The Bluffer

May 29, 2017

The Bluffer - Red Bluff, CA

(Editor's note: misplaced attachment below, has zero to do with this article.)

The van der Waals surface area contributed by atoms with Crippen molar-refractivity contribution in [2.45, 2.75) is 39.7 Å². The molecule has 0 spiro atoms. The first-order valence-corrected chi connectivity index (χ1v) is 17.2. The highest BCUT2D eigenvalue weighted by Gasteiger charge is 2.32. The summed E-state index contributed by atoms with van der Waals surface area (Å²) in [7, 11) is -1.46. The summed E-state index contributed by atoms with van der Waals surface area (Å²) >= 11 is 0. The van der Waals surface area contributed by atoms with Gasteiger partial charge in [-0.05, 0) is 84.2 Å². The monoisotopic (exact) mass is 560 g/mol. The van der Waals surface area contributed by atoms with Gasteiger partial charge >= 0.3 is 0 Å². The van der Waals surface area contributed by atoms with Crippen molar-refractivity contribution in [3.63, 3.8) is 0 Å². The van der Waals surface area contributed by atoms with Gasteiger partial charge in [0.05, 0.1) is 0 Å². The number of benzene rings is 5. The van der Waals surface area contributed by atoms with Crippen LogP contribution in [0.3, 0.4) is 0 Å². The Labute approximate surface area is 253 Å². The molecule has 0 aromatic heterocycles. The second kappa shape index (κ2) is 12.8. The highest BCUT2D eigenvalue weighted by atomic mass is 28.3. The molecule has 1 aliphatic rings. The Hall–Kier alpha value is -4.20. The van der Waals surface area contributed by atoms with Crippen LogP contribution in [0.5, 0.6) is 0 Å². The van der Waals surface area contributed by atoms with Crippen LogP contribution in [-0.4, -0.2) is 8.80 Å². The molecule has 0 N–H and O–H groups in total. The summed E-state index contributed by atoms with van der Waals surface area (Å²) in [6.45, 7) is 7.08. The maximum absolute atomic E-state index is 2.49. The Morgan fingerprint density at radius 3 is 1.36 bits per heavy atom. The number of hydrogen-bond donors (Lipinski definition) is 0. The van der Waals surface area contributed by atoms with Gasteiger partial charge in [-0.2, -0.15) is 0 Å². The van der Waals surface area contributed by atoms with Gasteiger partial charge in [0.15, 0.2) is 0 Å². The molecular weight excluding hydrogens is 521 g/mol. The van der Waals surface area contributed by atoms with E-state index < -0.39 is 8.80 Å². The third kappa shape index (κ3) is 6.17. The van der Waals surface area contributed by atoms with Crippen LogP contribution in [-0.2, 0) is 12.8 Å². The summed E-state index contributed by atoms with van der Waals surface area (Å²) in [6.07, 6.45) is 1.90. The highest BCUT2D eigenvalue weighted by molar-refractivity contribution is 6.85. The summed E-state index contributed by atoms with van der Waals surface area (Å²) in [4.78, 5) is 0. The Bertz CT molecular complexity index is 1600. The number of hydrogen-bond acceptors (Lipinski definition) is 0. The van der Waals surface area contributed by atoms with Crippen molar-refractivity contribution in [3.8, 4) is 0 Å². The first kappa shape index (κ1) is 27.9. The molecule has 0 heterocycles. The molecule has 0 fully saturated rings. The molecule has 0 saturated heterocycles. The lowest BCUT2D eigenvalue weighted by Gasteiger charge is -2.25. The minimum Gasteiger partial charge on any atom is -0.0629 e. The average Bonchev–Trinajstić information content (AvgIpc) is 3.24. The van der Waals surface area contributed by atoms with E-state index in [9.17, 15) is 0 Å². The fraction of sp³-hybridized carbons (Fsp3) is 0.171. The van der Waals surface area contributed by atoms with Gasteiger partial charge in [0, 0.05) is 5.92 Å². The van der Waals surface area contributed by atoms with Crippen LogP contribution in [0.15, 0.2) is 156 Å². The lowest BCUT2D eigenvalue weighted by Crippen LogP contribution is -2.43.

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Serving Red Bluff High School since 1901 Volume CXVIII Issue 14 'Snatched', page 5 Bluffer The May 26, 2017 Varsity Softball, page 8 Sexting Epidemic: Red Bluff High School tackles issue Return of 'Senior Make a Difference' Sophia Cumpton Topics Editor Becca Frey Topics Editor "This is happening at every school, we just found out in a big way." -Cindy Haase, Dean of Students "We need to change what our ethics and what our morals are to recognize that is not something we all do, and realize there are consequences." -Michael Tambini, Principal R ecent events at Red Bluff High School has brought on a series of investigations from RBHS administration, Alternatives to Violence, and the Red Bluff Police Department concerning sexually explicit photographs of minors, and the sharing of these photos with both other minors and people 18 and older. Todd Brose, superintendent, believes that education about the issue is essential. "We did allows class of 2017 to show creativity the podcast to try to bring education and awareness to the students and there's going to be a series of those. The first one was on the emotional impacts on sexting for our students, those that are sending and those that are receiving. Then the second one is more on the legal impacts. The next podcast will be on interviewing law enforcement and some other advocates that will talk about what can happen legally to the individuals. That will be done in the next couple weeks, then it will go onto our website and we will announce it to our students so they can download and listen to the podcast. Most likely it will be online. "We wanted the first one to be in a classroom for everybody, but we understand the instructional minutes and time is important. We want it to go out to parents and students so they can listen to it together," said Brose. Cindy Haase, Dean of Students at Red Bluff High, emphasized the critical need for awareness of the situation. "Education and awareness for our students, staff, and our community is the best way to go about it," said Haase. Brookelyn Stafft is a victim advocate at Alternatives to Violence, and has been on the high school campus almost every day since the events have occurred, offering counseling. She stresses the consequences of "sexting" both personally and outside of the school. "[Sexting] can open up the door for further victimization. 1 in 5 of people in sexually explicit picture have a predator get ahold of it," said Stafft. She emphasized the education of sexting as important as well. "If people want to be apart of that they still have free will, but it's good to know pros and cons before considering whether or not to send the picture out," said Stafft. Stafft talked about how education about the problem, without any judgement towards the people involved in sexting, is the best way to go about it. Using an understanding and supportive method will be the leading way towards helping the individuals, community, and families. Michael Tambini, principal at RBHS, spoke about the sexting problem as not being a Red Bluff High School problem; it's a community, societal problem. "Mr. Brose talked about the normalization of sexting, with the kids accepting it that this is a normal way of relationships. But in reality it is not normal, and we have to recognize that we need to change what our ethics and what our morals are to recognize that is not something we all do and realize there are consequences," said Tambini. The school district, Alternatives to Violence, and the RBPD are all available for counseling and more information about the issue. R ed Bluff High School has brought back the Senior Make a Difference program with the help of a number of students and teachers. These students include Matthew Richards, Gabe Fregoso, Kenzie Colgate, and Rylee Dufrain. Following the reinstatement of this program, a multitude of seniors are finding creative ways to express their gratitude towards the community for the years of support they have been given. "We're taking a group of individuals from North Valley Services to go fishing a Red Bank O utf it ters," said Gabe F r e g o s o . H i s Senior Make a Difference group is made up of Kenzie C o l g a t e , K a y l a Moore, Abby O'Sulliva n, R y l e e D u f r a i n , E v a n Tanner, Adam Swarthout, and Matthew Richards. This program is not just about the community, but about the seniors making last memories with each other before they part ways for college, work, or more. "It's the last time we're all together. Most of us have lived in Red Bluff together forever, so this is something we can all do to give back to the community. It's a last thing we can do with all our friends, its pretty cool we're able to do this," said F r e g o s o . A nother group of s e n i o r s , S a r a h H e r r e r a , M o n s e S a u c e d o , M a r i a n a Razo, and O d a l y s Torres, are going to J a c k s o n H e i g h t s Elementary S c h o o l to help fix and maintain the school's garden. "I went to Jackson Heights when I moved here from Mexico. The teachers were really patient with me because I was just learning English. I wanted to give something back to that school," said Razo. This situation further emphasizes just how much this community helps the students, and how grateful all those students are. Razo said how important it is for the seniors to give back to the community, and how, "this community built the senior generation." With their high school experience coming to a close, the Red Bluff High School class of 2017 thanks this community, and also expresses their gratitude and recognition for all that it has done for them over their years in school. Cartoon by Leslie Soto

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